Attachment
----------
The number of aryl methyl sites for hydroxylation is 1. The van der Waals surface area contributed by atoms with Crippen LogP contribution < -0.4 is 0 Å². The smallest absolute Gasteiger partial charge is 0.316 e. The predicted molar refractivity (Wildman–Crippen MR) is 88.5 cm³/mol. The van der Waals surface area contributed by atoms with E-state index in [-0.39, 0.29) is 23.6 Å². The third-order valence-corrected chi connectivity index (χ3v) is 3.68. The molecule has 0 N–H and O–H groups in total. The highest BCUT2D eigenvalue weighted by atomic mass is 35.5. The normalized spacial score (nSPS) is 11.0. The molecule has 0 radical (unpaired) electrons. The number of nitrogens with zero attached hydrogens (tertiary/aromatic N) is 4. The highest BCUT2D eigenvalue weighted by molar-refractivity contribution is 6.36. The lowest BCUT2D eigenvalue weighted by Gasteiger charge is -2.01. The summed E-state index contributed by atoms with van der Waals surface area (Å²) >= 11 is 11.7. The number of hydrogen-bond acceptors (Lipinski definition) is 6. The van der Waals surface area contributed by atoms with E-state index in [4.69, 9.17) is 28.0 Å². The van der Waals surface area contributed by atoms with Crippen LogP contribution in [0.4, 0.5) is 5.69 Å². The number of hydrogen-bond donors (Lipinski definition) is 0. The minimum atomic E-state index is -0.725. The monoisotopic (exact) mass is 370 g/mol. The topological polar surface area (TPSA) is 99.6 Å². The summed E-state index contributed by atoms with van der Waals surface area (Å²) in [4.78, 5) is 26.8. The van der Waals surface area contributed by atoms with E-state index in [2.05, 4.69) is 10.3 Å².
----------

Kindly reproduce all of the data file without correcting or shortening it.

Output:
The number of aryl methyl sites for hydroxylation is 1. The van der Waals surface area contributed by atoms with Crippen LogP contribution < -0.4 is 0 Å². The smallest absolute Gasteiger partial charge is 0.316 e. The predicted molar refractivity (Wildman–Crippen MR) is 88.5 cm³/mol. The van der Waals surface area contributed by atoms with E-state index in [-0.39, 0.29) is 23.6 Å². The third-order valence-corrected chi connectivity index (χ3v) is 3.68. The molecule has 0 N–H and O–H groups in total. The highest BCUT2D eigenvalue weighted by atomic mass is 35.5. The normalized spacial score (nSPS) is 11.0. The molecule has 0 radical (unpaired) electrons. The number of nitrogens with zero attached hydrogens (tertiary/aromatic N) is 4. The highest BCUT2D eigenvalue weighted by molar-refractivity contribution is 6.36. The lowest BCUT2D eigenvalue weighted by Gasteiger charge is -2.01. The summed E-state index contributed by atoms with van der Waals surface area (Å²) >= 11 is 11.7. The number of hydrogen-bond acceptors (Lipinski definition) is 6. The van der Waals surface area contributed by atoms with E-state index in [4.69, 9.17) is 28.0 Å². The van der Waals surface area contributed by atoms with Crippen LogP contribution in [0.4, 0.5) is 5.69 Å². The number of hydrogen-bond donors (Lipinski definition) is 0. The minimum atomic E-state index is -0.725. The monoisotopic (exact) mass is 370 g/mol. The topological polar surface area (TPSA) is 99.6 Å². The summed E-state index contributed by atoms with van der Waals surface area (Å²) in [4.78, 5) is 26.8. The van der Waals surface area contributed by atoms with E-state index in [2.05, 4.69) is 10.3 Å².